1. Inform your people
As with exit surveys, employee exit interviews shouldn’t catch your people (especially those leaving) by surprise. Communicate to them that you’re setting up the process to improve the company and employee experience, preferably during an all-hands meeting or standup.
We recommend also including exit interviews in your employee handbook, which all of your colleagues — including new joiners — should have access to. The idea of handing information on leaving the company to people who are just joining may seem strange, but it’s actually a display of transparency and a people-centric culture.
If your organization values transparency, all offboarding steps should be part of your onboarding documentation. Also, you’ll be communicating that you care about their thoughts and continuously improving as an employer.
2. Define the interview’s questions
A structured interview is a must, but choosing exit interview questions can be challenging.
Things to consider when choosing questions:
- Standardize questions and don’t change them unless you have a good reason to. Otherwise, you won’t benefit from the insights gained from aggregate data.
- Always keep your organization in mind. What’s the style of your organization? What kind of communication do you have with your people? The questions you choose should reflect your company’s voice.
- What are your company’s core values, and can you build questions around them? If, for instance, your company values teamwork above all else, give special consideration to teamwork-related questions.
3. Define the interviewer(s)
There’s not a single right way for all companies — the decision of who should conduct an exit interview can be pretty individual.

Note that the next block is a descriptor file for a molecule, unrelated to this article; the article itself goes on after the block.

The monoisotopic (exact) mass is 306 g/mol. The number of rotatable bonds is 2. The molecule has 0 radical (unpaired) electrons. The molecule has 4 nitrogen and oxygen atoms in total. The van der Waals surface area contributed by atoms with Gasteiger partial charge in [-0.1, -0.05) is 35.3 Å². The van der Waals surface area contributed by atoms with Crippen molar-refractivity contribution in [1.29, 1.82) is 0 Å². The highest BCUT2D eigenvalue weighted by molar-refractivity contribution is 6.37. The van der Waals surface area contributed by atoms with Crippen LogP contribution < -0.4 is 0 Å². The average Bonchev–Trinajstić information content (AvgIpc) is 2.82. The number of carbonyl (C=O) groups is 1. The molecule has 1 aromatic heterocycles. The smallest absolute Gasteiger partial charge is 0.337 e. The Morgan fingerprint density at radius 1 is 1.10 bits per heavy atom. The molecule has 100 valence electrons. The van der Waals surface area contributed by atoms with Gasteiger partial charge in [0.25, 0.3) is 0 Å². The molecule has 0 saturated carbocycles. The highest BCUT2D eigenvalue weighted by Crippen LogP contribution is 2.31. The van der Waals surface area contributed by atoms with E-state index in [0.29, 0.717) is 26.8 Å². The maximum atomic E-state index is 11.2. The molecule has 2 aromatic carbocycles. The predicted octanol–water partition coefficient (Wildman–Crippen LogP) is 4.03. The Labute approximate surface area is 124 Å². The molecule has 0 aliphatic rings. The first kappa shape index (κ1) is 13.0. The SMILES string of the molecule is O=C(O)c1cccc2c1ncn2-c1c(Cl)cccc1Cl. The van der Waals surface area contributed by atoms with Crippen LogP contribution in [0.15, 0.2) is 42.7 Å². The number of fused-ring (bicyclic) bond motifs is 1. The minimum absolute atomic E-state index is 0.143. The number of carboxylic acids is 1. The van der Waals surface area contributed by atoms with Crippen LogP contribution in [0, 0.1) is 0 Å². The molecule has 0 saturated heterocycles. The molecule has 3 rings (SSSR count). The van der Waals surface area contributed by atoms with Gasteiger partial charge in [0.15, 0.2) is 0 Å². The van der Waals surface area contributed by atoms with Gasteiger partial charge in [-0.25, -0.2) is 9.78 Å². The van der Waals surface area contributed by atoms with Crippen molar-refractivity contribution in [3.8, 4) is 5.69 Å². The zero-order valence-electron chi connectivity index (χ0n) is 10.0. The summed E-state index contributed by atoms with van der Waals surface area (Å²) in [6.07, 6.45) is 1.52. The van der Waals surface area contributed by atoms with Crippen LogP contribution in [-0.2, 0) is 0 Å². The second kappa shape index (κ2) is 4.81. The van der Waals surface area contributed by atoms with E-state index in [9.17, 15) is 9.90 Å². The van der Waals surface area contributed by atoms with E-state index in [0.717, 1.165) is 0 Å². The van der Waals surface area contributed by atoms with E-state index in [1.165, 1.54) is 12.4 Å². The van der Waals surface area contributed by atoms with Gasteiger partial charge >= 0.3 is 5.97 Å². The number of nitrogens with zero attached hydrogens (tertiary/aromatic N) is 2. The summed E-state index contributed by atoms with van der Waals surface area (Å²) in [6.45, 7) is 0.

A survey with respondents from 210 organizations in 35 countries revealed that, among the companies that had an exit interview program (75%), 70.9% had interviews conducted by HR/People Ops. 19% chose the former employee’s direct supervisor for the talk, 8.9% had the immediate supervisor’s manager run an exit interview, and 1% worked with external consultants as interviewers. The researchers found that “interviews conducted by second- or third-line managers are most likely to lead to action.” As it can be challenging to gain honest insights in interviews run by direct managers, many companies choose more neutral parties.
However, you may still conclude that an interview conducted by the person’s direct manager would be more in tune with your company culture. Whichever your decision is, be mindful of your employee’s privacy and don’t put them in an uncomfortable situation.
4. Define a timeline
To create the ideal timeline for your company, consider the following:
- Will you conduct exit surveys? Ideally, people should have enough time to decompress between answering their exit survey and having their exit interviews. Even for voluntary turnover, these processes can cause some anxiety.
- It’s not a good idea to conduct an exit interview right after someone quits — after all, this can be an emotionally charged time.
Some experts say that “the most productive moment to conduct the initial EI [exit interview] is halfway between the announcement of an intention to leave and the actual departure.” This way, emotions can cool down, but wouldn’t be so late that the employee may be fully disengaged.